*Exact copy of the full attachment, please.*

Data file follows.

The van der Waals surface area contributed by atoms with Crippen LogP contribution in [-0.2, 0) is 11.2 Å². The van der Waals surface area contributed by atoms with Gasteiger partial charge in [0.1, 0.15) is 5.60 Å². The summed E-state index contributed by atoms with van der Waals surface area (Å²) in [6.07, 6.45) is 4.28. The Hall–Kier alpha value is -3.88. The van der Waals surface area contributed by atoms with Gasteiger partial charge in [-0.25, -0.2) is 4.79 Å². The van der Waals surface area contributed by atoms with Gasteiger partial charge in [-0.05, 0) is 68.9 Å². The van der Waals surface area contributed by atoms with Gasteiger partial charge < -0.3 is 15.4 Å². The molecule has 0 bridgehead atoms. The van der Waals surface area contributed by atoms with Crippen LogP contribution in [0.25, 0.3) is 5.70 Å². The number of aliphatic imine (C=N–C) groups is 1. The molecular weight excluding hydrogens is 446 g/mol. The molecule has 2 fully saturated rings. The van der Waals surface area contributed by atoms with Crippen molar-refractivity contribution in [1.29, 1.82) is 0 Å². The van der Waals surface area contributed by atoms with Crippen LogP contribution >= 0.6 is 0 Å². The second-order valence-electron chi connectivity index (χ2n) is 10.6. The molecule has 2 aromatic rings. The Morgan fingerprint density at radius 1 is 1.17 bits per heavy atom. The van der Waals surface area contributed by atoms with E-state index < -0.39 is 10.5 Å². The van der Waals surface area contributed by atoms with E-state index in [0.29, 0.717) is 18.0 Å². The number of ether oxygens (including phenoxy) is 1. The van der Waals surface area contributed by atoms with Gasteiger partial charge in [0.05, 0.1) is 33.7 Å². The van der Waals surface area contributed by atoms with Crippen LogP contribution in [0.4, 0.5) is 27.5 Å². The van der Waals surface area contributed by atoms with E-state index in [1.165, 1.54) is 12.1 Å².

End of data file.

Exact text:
The van der Waals surface area contributed by atoms with Crippen LogP contribution in [-0.2, 0) is 11.2 Å². The van der Waals surface area contributed by atoms with Gasteiger partial charge in [0.1, 0.15) is 5.60 Å². The summed E-state index contributed by atoms with van der Waals surface area (Å²) in [6.07, 6.45) is 4.28. The Hall–Kier alpha value is -3.88. The van der Waals surface area contributed by atoms with Gasteiger partial charge in [-0.25, -0.2) is 4.79 Å². The van der Waals surface area contributed by atoms with Gasteiger partial charge in [-0.05, 0) is 68.9 Å². The van der Waals surface area contributed by atoms with Gasteiger partial charge < -0.3 is 15.4 Å². The molecule has 0 bridgehead atoms. The van der Waals surface area contributed by atoms with Crippen LogP contribution in [0.25, 0.3) is 5.70 Å². The number of aliphatic imine (C=N–C) groups is 1. The molecular weight excluding hydrogens is 446 g/mol. The molecule has 2 fully saturated rings. The van der Waals surface area contributed by atoms with Crippen molar-refractivity contribution in [1.29, 1.82) is 0 Å². The van der Waals surface area contributed by atoms with Crippen LogP contribution >= 0.6 is 0 Å². The second-order valence-electron chi connectivity index (χ2n) is 10.6. The molecule has 2 aromatic rings. The Morgan fingerprint density at radius 1 is 1.17 bits per heavy atom. The van der Waals surface area contributed by atoms with E-state index < -0.39 is 10.5 Å². The van der Waals surface area contributed by atoms with E-state index in [0.29, 0.717) is 18.0 Å². The number of ether oxygens (including phenoxy) is 1. The van der Waals surface area contributed by atoms with Gasteiger partial charge in [0.05, 0.1) is 33.7 Å². The van der Waals surface area contributed by atoms with Crippen LogP contribution in [0.4, 0.5) is 27.5 Å². The van der Waals surface area contributed by atoms with E-state index in [1.165, 1.54) is 12.1 Å².